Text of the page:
It’s my body in the mirror. Ugh. “Look at yourself in the mirror,” the teachers say. Do I have to? “Suck in your stomach, see your ribs.” The only way I’ll see my ribs is if you roll in an x-ray machine! But there I am, me, in the mirror for ninety minutes, bending, stretching, compressing. Oh, and the sweat? Good Lord do I sweat. Some people in class look like they don’t sweat at all. How nice for them. Who are they? Do they even need to wash their towels? I wouldn’t know; I’m drenched, every single millimeter of me is drenched. It’s like having a hose held over me for ninety minutes. For months, I wore a shirt in class because…ugh…there’s my old, out-of-shape body in the mirror…why wouldn’t I wear a shirt? Man, was I uncomfortable. It was like being encased in a hot sausage skin that kept me from taking a deep breath. Wearing a baggy shirt wasn’t an option. Remember the sweat? Baggy shirts don’t remain baggy when you sweat like me. Then, because I couldn’t stand it one second longer, off came the shirt. Pure necessity. Now I’m used to seeing the reflection of my imperfect body. It’s the only body I have and it’s changing day by day, despite the fact that I’ve not made much headway in the battle against my dreaded enemy, the doughnut.
It works because of the teachers. The Bikram yoga is a set routine. The instructions never change, yet each teacher brings something different to their classes. Every ninety minutes is the same but because of the different personalities of each instructor—bubbly, strict, talkative, funny, or (usually) some combination of those qualities—I’ve never had the same experience twice. They encourage each student to push themselves, to endure discomfort, but stop before pain. They push and prod and encourage and direct. Take for instance, my experience with camel posture. Camel is difficult. You’re on your knees leaning way back and pushing your hips way forward so that you’re bowed across the front and looking at the wall behind you with your palms gripping your heels. Every time I attempted to lean back, my head felt as though it were going to explode long before my hands were in the same zip-code as my feet. When I returned to the resting position on the floor, I was extremely emotional for reasons I couldn’t understand. I knew I’d never be able to get my palms on my heels, and I didn’t particularly want to, given the strong reaction I had to simply leaning. One day, Sara, my teacher offered this suggestion. “Instead of keeping your feet flat,” she said, “try pushing your heels up and leaning on your toes to see if the extra height allows you reach the heels.” So I tried, and LO and BEHOLD, I was able to reach my heels without much trouble. She suggested I try that modification for a month and by then, I’d be able to do the posture in the proper fashion. The very next morning, about twelve hours later, I was in another class taught by Laura. I tried the pose with the modification. Laura said, “Try putting those feet flat Clark, I bet you can reach your heels.” So I put my feet back down and leaned back and grabbed my heels. Twelve hours before, I hadn’t been able to lean all the way back and suddenly, with proper instruction, I’m getting into the posture. I’ve been able to reach my heels ever since. The pose once light-years distant has become a favorite. I’m not particularly adept at it; I simply like knowing I can reach my heels. Here is what camel looks like. I do not look like this:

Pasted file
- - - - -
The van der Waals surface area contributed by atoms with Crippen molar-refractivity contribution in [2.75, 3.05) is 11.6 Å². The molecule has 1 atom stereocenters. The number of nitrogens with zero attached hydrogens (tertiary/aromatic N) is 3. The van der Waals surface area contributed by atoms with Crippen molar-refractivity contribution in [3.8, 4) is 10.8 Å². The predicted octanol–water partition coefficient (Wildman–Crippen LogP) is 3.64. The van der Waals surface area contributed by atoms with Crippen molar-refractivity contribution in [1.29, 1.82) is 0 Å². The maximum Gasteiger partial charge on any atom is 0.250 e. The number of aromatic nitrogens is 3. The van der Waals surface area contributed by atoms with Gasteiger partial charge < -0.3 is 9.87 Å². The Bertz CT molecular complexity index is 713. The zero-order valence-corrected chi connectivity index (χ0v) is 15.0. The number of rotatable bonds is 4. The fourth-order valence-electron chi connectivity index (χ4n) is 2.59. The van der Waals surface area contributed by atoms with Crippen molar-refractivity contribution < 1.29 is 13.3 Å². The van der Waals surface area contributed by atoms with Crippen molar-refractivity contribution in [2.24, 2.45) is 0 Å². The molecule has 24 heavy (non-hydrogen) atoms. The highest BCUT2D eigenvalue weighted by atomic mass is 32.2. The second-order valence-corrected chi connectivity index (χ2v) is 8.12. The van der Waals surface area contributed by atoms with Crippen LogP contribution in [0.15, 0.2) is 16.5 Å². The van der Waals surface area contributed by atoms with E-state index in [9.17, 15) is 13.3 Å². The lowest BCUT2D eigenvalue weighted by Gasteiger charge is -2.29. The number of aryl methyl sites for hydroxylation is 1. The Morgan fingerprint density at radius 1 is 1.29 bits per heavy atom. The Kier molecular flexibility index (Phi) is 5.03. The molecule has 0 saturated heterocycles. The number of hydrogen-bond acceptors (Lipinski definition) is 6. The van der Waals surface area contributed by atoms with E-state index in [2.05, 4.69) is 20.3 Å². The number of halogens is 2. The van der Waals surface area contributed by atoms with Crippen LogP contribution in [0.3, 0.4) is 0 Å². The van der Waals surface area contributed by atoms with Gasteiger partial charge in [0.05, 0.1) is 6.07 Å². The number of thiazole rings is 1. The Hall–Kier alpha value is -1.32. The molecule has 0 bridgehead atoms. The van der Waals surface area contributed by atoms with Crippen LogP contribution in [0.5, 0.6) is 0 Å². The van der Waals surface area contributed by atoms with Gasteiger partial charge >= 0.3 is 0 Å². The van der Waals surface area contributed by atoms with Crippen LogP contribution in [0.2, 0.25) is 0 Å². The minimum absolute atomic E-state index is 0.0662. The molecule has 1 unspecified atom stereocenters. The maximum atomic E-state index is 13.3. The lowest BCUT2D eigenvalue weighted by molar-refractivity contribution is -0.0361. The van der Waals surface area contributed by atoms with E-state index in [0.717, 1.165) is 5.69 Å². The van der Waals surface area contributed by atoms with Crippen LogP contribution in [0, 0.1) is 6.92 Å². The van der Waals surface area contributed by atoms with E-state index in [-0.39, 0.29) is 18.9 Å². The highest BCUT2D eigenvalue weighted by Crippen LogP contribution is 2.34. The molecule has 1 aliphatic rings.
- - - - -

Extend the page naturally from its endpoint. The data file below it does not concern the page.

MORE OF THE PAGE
I practice at Bikram Yoga Portsmouth (http://www.bikramyogaportsmouth.com/). They’ve just moved to a brand new studio (a beautiful, inviting space). I’m looking forward to seeing where year two takes me, to what I learn about myself by staying in the room (even when I feel like leaving), to seeing new changes and healing in my body as I continue to become a part of this new community. A lot of people dislike the heat (understandable) but if you’re interested in a new adventure with nice people in a beautiful new yoga space, I suggest you come down to check out the studio. You never know what you might discover.